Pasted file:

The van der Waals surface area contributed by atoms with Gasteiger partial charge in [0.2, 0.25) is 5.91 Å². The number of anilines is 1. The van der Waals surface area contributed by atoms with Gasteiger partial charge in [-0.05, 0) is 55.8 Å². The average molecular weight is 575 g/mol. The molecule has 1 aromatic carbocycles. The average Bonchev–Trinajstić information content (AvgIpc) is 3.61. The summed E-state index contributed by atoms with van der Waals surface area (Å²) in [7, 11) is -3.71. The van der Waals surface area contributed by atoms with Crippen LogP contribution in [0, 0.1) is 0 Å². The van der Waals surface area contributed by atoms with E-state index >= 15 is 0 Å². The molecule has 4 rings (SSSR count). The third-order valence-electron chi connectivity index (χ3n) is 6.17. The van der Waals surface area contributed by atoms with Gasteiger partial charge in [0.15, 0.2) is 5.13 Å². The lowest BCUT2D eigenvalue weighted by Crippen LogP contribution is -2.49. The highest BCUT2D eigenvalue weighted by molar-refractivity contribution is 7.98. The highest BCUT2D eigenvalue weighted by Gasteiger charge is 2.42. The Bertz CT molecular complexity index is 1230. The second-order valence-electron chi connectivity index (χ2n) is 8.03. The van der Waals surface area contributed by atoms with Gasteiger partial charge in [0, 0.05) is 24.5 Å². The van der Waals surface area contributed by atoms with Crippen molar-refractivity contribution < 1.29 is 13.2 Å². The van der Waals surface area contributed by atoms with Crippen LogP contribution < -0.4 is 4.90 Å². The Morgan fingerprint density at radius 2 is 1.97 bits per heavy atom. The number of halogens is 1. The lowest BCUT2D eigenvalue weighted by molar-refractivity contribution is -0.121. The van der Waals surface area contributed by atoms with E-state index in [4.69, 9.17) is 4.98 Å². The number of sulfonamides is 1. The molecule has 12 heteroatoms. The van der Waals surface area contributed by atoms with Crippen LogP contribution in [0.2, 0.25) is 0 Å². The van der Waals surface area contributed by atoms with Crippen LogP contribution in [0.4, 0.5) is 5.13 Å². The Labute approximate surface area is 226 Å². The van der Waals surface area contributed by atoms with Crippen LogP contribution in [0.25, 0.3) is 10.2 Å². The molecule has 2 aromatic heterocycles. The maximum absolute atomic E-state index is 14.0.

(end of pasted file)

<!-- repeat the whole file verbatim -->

The van der Waals surface area contributed by atoms with Gasteiger partial charge in [0.2, 0.25) is 5.91 Å². The number of anilines is 1. The van der Waals surface area contributed by atoms with Gasteiger partial charge in [-0.05, 0) is 55.8 Å². The average molecular weight is 575 g/mol. The molecule has 1 aromatic carbocycles. The average Bonchev–Trinajstić information content (AvgIpc) is 3.61. The summed E-state index contributed by atoms with van der Waals surface area (Å²) in [7, 11) is -3.71. The van der Waals surface area contributed by atoms with Crippen LogP contribution in [0, 0.1) is 0 Å². The van der Waals surface area contributed by atoms with E-state index >= 15 is 0 Å². The molecule has 4 rings (SSSR count). The third-order valence-electron chi connectivity index (χ3n) is 6.17. The van der Waals surface area contributed by atoms with Gasteiger partial charge in [0.15, 0.2) is 5.13 Å². The lowest BCUT2D eigenvalue weighted by Crippen LogP contribution is -2.49. The highest BCUT2D eigenvalue weighted by molar-refractivity contribution is 7.98. The highest BCUT2D eigenvalue weighted by Gasteiger charge is 2.42. The Bertz CT molecular complexity index is 1230. The second-order valence-electron chi connectivity index (χ2n) is 8.03. The van der Waals surface area contributed by atoms with Gasteiger partial charge in [0, 0.05) is 24.5 Å². The van der Waals surface area contributed by atoms with Crippen molar-refractivity contribution < 1.29 is 13.2 Å². The van der Waals surface area contributed by atoms with Crippen LogP contribution < -0.4 is 4.90 Å². The Morgan fingerprint density at radius 2 is 1.97 bits per heavy atom. The number of halogens is 1. The lowest BCUT2D eigenvalue weighted by molar-refractivity contribution is -0.121. The van der Waals surface area contributed by atoms with E-state index in [4.69, 9.17) is 4.98 Å². The number of sulfonamides is 1. The molecule has 12 heteroatoms. The van der Waals surface area contributed by atoms with Crippen LogP contribution in [0.2, 0.25) is 0 Å². The van der Waals surface area contributed by atoms with Crippen LogP contribution in [0.4, 0.5) is 5.13 Å². The Labute approximate surface area is 226 Å². The van der Waals surface area contributed by atoms with Crippen LogP contribution in [0.25, 0.3) is 10.2 Å². The molecule has 2 aromatic heterocycles. The maximum absolute atomic E-state index is 14.0.